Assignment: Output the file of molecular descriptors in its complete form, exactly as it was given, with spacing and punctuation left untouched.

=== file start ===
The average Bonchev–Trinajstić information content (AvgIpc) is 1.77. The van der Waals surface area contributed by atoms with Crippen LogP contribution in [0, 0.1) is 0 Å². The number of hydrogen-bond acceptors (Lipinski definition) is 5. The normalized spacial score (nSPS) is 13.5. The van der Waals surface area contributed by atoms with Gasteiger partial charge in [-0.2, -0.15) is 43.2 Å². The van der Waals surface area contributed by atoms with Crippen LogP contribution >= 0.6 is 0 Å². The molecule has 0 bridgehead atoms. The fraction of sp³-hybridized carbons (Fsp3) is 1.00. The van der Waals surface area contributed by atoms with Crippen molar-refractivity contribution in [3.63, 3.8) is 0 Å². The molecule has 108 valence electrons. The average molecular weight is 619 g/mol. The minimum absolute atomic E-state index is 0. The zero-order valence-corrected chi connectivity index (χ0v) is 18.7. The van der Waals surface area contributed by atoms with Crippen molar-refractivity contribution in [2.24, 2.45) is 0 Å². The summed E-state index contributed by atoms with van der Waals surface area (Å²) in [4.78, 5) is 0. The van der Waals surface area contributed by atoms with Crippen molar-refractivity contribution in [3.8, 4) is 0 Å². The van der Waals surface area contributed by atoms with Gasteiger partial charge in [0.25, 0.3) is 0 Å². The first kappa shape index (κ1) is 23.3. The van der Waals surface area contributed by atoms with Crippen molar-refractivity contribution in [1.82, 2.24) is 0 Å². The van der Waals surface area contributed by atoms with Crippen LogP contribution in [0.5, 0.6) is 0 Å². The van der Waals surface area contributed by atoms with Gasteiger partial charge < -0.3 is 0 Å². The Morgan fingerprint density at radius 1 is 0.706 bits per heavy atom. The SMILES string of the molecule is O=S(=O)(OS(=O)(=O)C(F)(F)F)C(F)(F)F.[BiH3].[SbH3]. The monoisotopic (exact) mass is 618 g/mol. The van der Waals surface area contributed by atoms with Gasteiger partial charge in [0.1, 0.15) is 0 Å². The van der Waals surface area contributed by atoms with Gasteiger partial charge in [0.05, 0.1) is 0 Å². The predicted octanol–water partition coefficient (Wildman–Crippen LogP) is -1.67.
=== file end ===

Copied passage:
The average Bonchev–Trinajstić information content (AvgIpc) is 1.77. The van der Waals surface area contributed by atoms with Crippen LogP contribution in [0, 0.1) is 0 Å². The number of hydrogen-bond acceptors (Lipinski definition) is 5. The normalized spacial score (nSPS) is 13.5. The van der Waals surface area contributed by atoms with Gasteiger partial charge in [-0.2, -0.15) is 43.2 Å². The van der Waals surface area contributed by atoms with Crippen LogP contribution >= 0.6 is 0 Å². The molecule has 0 bridgehead atoms. The fraction of sp³-hybridized carbons (Fsp3) is 1.00. The van der Waals surface area contributed by atoms with Crippen molar-refractivity contribution in [3.63, 3.8) is 0 Å². The molecule has 108 valence electrons. The average molecular weight is 619 g/mol. The minimum absolute atomic E-state index is 0. The zero-order valence-corrected chi connectivity index (χ0v) is 18.7. The van der Waals surface area contributed by atoms with Crippen molar-refractivity contribution in [2.24, 2.45) is 0 Å². The summed E-state index contributed by atoms with van der Waals surface area (Å²) in [4.78, 5) is 0. The van der Waals surface area contributed by atoms with Crippen molar-refractivity contribution in [3.8, 4) is 0 Å². The van der Waals surface area contributed by atoms with Gasteiger partial charge in [0.25, 0.3) is 0 Å². The first kappa shape index (κ1) is 23.3. The van der Waals surface area contributed by atoms with Crippen molar-refractivity contribution in [1.82, 2.24) is 0 Å². The van der Waals surface area contributed by atoms with Crippen LogP contribution in [0.5, 0.6) is 0 Å². The van der Waals surface area contributed by atoms with Gasteiger partial charge < -0.3 is 0 Å². The Morgan fingerprint density at radius 1 is 0.706 bits per heavy atom. The SMILES string of the molecule is O=S(=O)(OS(=O)(=O)C(F)(F)F)C(F)(F)F.[BiH3].[SbH3]. The monoisotopic (exact) mass is 618 g/mol. The van der Waals surface area contributed by atoms with Gasteiger partial charge in [0.1, 0.15) is 0 Å². The van der Waals surface area contributed by atoms with Gasteiger partial charge in [0.05, 0.1) is 0 Å². The predicted octanol–water partition coefficient (Wildman–Crippen LogP) is -1.67.